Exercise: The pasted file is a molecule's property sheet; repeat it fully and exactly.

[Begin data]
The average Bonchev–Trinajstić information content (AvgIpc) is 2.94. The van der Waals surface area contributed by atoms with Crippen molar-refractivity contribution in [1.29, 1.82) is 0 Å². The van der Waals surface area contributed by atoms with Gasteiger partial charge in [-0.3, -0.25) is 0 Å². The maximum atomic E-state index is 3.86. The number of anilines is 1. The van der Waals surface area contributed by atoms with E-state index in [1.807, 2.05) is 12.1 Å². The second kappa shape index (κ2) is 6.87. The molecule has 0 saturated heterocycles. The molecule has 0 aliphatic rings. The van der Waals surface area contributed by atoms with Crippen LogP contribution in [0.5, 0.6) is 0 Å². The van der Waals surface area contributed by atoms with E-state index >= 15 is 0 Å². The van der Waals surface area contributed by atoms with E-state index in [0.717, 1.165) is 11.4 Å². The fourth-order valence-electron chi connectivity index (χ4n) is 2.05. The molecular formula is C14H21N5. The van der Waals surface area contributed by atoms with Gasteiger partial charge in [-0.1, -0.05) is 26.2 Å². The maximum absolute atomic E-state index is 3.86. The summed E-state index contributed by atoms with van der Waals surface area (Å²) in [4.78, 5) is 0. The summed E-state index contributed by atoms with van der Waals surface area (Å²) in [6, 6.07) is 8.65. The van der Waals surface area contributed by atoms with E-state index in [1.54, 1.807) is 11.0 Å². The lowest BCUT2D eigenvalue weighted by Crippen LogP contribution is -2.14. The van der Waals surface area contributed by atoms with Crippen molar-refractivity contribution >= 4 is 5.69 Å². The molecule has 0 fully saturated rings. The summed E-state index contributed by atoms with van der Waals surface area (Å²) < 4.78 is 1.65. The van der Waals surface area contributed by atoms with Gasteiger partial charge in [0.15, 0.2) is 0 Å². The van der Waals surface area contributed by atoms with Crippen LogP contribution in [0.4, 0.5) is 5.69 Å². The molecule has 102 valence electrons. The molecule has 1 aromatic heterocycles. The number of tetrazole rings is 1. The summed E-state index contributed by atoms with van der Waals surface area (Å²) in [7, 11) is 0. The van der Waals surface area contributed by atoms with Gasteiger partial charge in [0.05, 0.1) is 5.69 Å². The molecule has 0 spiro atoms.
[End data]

The average Bonchev–Trinajstić information content (AvgIpc) is 2.94. The van der Waals surface area contributed by atoms with Crippen molar-refractivity contribution in [1.29, 1.82) is 0 Å². The van der Waals surface area contributed by atoms with Gasteiger partial charge in [-0.3, -0.25) is 0 Å². The maximum atomic E-state index is 3.86. The number of anilines is 1. The van der Waals surface area contributed by atoms with E-state index in [1.807, 2.05) is 12.1 Å². The second kappa shape index (κ2) is 6.87. The molecule has 0 saturated heterocycles. The molecule has 0 aliphatic rings. The van der Waals surface area contributed by atoms with Crippen LogP contribution in [0.5, 0.6) is 0 Å². The van der Waals surface area contributed by atoms with E-state index >= 15 is 0 Å². The van der Waals surface area contributed by atoms with E-state index in [0.717, 1.165) is 11.4 Å². The fourth-order valence-electron chi connectivity index (χ4n) is 2.05. The molecular formula is C14H21N5. The van der Waals surface area contributed by atoms with Gasteiger partial charge in [-0.1, -0.05) is 26.2 Å². The maximum absolute atomic E-state index is 3.86. The summed E-state index contributed by atoms with van der Waals surface area (Å²) in [4.78, 5) is 0. The summed E-state index contributed by atoms with van der Waals surface area (Å²) in [6, 6.07) is 8.65. The van der Waals surface area contributed by atoms with E-state index in [1.54, 1.807) is 11.0 Å². The lowest BCUT2D eigenvalue weighted by Crippen LogP contribution is -2.14. The van der Waals surface area contributed by atoms with Crippen molar-refractivity contribution >= 4 is 5.69 Å². The molecule has 0 fully saturated rings. The summed E-state index contributed by atoms with van der Waals surface area (Å²) < 4.78 is 1.65. The van der Waals surface area contributed by atoms with Gasteiger partial charge in [0.15, 0.2) is 0 Å². The van der Waals surface area contributed by atoms with Crippen LogP contribution in [0.4, 0.5) is 5.69 Å². The molecule has 102 valence electrons. The molecule has 1 aromatic heterocycles. The number of tetrazole rings is 1. The summed E-state index contributed by atoms with van der Waals surface area (Å²) in [7, 11) is 0. The van der Waals surface area contributed by atoms with Gasteiger partial charge in [0.05, 0.1) is 5.69 Å². The molecule has 0 spiro atoms.